No matter what precautions ethnographers take to qualify or even sanitize their ethnographic accounts of indigenous populations such accounts can always be used against them. At the same time, I would emphasize that such accounts are insignificant explanations of why governments and other powerful interests seek to destroy indigenous peoples. Those who believe such accounts do play a significant role reason in the following way. Enemies of Yanomamö self-determination claim that the Yanomamö are so warlike that outsiders must step in and take control, or that because some Yanomamö engage in chronic warfare they do not deserve rights to their land because they do not behave in a civilized fashion and are undeserving of self-determination. As mentioned previously, I do not doubt that some governmental official or general some where made the statement in order to rationalize the expropriation or greater control of Yanomamö land by non-Yanomamö.

Belief that government officials are swayed by ethnographic reports rests on a number of assumption that I believe are faulty. It first assumes that generals and others not only read scientific reports on indigenous peoples but such reports affect their decision making processes. By implication it means that if the Yanomamö were described as peaceful then military and economic interests would be inhibited from taking indigenous land because they could not rationalize control, partitioning, or seizure of Yanomamö land. I believe this to be wrong on two counts. First, internal colonialists will seize on any thing that differentiates them from the other. This is the simple use of ethnocentrism for political and economic ends. Historically in the New World not being Christian was used by the conquistadors to rationalize the reduction, enslavement, decimation, or expropriation of native peoples or their land (for the Brazilian case see Hemming 1978 and Chapter 2 in Ramos, 1998). Anthropologists as objective describers of the people they study are bound to create a large list of potential cultural differentiators that contrast indigenous peoples with their potential conquerors. Differentiating practices such as shamanism, socially approved use of powerful hallucinogens, polygyny, and mortuary endo-cannibalism powerfully clash with values held by state peoples (but perhaps not followed) such that any of them could serve as a rationalization for divesting native peoples of self-determination. If the research model proposed by those who truly believe that knowledge of native peoples will be used against them is followed, then the only thing one could describe would be values and patterns of behavior which are identical to conquerors.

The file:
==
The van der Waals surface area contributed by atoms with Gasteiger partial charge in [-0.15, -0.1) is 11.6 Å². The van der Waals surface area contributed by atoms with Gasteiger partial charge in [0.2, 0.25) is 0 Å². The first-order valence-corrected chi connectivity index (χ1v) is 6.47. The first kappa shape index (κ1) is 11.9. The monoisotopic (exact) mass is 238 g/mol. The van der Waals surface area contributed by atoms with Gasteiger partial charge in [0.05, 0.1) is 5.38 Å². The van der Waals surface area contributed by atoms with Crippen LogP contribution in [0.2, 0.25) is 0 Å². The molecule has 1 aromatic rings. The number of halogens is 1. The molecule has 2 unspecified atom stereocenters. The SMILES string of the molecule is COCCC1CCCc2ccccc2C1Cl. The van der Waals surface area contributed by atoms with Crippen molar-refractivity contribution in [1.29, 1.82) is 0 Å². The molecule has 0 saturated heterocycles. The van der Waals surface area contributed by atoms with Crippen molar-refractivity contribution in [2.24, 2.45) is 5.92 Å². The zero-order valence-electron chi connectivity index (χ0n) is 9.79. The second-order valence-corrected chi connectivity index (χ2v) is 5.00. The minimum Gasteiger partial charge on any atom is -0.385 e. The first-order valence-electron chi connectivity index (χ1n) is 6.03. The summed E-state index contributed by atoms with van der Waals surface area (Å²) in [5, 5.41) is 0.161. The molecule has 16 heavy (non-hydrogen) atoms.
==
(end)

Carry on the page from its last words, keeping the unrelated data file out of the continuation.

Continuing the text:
Furthermore, the ethnographer faces a constantly moving target about which cultural traits may be viewed as unsavory by his or her readership. Ethnocentric standards change through time. For example, in the first edition of The Isthmus Zapotecs Beverly Chinas did not present information on Zapotec sex/gender variants "because it did not seem to me that I could present such materials to the then homophobic United States so that they could understand and accept it as part of every day Isthmus Zapotec culture." (Chinas, 1992:3, 2nd edition). Now she feels that her readership is not so homophobic and the information is presented. One could argue (but I would not) that delaying the publication of information Zapotec sex/gender variants and how it harmoniously meshes with their culture was counterproductive: in the struggle for sexual civil rights we need examples of cultures of tolerance. But once we publish something how do we know that at some time in the future that practice will not be condemned and then be used against the people we have studied?